Is It Time to Quit Your Job?

In my high school football locker room, our coach had a big sign on the wall: “Winners never quit, and quitters never win.” He preached the gospel of not quitting, and it took years before I realized he was full of it. The truth is, there’s plenty of times to quit, and sometimes, quitting is the best thing you can do. We often get caught in bad situations, or organizations that won’t change, or losing teams. In those cases, quitting can often be the smartest choice. But the question becomes, when to quit? How do I know it’s time?  Here’s a list of filters to help you make that decision.  It may be time to quit:

1) When you’re taken for granted.   I love the old adage: “Go where you are celebrated, not where you are tolerated.” If you’ve changed your attitude, developed your personal confidence, and started growing professionally – but the boss still doesn’t change, then I would start polishing up my resume. Don’t feel stuck in your job. Who knows? This might be your chance to finally get from where you are to where you want to be.

2) When you can’t say NO. I’ve discovered that your “yes” has no meaning unless you’re occasionally willing to say “no.” For chronic people pleasers, that’s a tough request, but until you start to push back, they’ll never stop leaning on you. You are gifted, unique, and talented or you wouldn’t be there. Now it’s time you started believing in yourself. But if you’re in a situation where “no” is impossible, then it might be time to get out.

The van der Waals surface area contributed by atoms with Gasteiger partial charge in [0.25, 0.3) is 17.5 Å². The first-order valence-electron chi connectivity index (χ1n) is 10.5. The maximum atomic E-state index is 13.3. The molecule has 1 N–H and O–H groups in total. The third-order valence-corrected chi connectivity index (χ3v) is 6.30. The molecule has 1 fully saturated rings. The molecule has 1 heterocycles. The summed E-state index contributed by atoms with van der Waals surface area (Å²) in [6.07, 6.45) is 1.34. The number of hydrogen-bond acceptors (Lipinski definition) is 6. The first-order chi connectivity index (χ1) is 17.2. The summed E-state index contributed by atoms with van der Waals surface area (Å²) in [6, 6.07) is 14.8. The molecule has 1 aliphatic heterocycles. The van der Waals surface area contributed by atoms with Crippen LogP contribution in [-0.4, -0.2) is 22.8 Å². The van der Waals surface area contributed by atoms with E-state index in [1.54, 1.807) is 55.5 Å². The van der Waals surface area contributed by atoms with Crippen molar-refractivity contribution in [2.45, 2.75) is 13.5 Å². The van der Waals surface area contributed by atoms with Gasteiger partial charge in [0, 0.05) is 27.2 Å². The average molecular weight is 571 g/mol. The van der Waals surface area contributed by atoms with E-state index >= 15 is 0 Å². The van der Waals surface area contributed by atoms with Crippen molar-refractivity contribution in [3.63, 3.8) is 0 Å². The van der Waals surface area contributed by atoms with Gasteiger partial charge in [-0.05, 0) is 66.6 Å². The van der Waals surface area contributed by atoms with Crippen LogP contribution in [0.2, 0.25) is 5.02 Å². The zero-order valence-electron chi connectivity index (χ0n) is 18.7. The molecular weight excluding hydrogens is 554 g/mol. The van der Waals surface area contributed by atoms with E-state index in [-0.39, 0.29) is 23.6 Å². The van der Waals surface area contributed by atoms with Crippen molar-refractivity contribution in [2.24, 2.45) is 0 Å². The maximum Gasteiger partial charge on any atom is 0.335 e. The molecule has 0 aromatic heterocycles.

3) If they suck the life out of you.   Remember this: Culture is more important than vision. Some leaders have great vision, but have created a toxic culture where that vision will never happen. If that’s the case, get out. Find a place where you can work in a thriving, original, creative culture.

4) If waking up is a chore.   You should love what you do. That doesn’t mean it’s not a challenge or you don’t have to work and train. But if you hate rolling out of bed in the morning and facing your co-workers, then why be miserable?

5) If there’s a lid.   If you’d hit a wall and there’s no room for growth, then move on. That doesn’t mean your current job is a bad situation, but if you can’t move up the ladder and get to the next level, then you need to find a place where you can.

Obviously, we’re all in different situations, and for many reasons – family, education, experience, and more – you can’t easily change jobs. But keep your eye on the horizon. Don’t EVER think you can’t reach a better place. There’s no shame in leaving your situation and moving to a place where you can fulfill your destiny and calling.